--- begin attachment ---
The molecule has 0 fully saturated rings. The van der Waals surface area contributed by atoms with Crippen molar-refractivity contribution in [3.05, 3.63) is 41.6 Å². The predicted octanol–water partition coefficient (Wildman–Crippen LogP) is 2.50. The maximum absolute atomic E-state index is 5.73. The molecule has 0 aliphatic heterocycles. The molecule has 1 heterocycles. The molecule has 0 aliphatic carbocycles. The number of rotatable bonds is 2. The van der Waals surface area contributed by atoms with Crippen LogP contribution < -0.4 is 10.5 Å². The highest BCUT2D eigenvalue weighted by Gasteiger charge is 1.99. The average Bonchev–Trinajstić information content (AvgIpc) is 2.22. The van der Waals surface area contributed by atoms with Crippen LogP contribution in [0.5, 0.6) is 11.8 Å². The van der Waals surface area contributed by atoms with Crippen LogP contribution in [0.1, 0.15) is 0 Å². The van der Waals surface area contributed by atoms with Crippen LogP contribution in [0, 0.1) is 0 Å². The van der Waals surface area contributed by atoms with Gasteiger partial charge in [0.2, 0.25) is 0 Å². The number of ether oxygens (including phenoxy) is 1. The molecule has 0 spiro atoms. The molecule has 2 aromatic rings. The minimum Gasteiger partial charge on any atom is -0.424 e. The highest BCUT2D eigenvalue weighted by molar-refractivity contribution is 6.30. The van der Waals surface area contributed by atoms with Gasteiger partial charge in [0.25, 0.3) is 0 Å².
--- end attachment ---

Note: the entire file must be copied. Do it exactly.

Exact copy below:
The molecule has 0 fully saturated rings. The van der Waals surface area contributed by atoms with Crippen molar-refractivity contribution in [3.05, 3.63) is 41.6 Å². The predicted octanol–water partition coefficient (Wildman–Crippen LogP) is 2.50. The maximum absolute atomic E-state index is 5.73. The molecule has 0 aliphatic heterocycles. The molecule has 1 heterocycles. The molecule has 0 aliphatic carbocycles. The number of rotatable bonds is 2. The van der Waals surface area contributed by atoms with Crippen LogP contribution < -0.4 is 10.5 Å². The highest BCUT2D eigenvalue weighted by Gasteiger charge is 1.99. The average Bonchev–Trinajstić information content (AvgIpc) is 2.22. The van der Waals surface area contributed by atoms with Crippen LogP contribution in [0.5, 0.6) is 11.8 Å². The van der Waals surface area contributed by atoms with Crippen LogP contribution in [0.1, 0.15) is 0 Å². The van der Waals surface area contributed by atoms with Crippen LogP contribution in [0, 0.1) is 0 Å². The van der Waals surface area contributed by atoms with Gasteiger partial charge in [0.2, 0.25) is 0 Å². The number of ether oxygens (including phenoxy) is 1. The molecule has 0 spiro atoms. The molecule has 2 aromatic rings. The minimum Gasteiger partial charge on any atom is -0.424 e. The highest BCUT2D eigenvalue weighted by molar-refractivity contribution is 6.30. The van der Waals surface area contributed by atoms with Gasteiger partial charge in [0.25, 0.3) is 0 Å².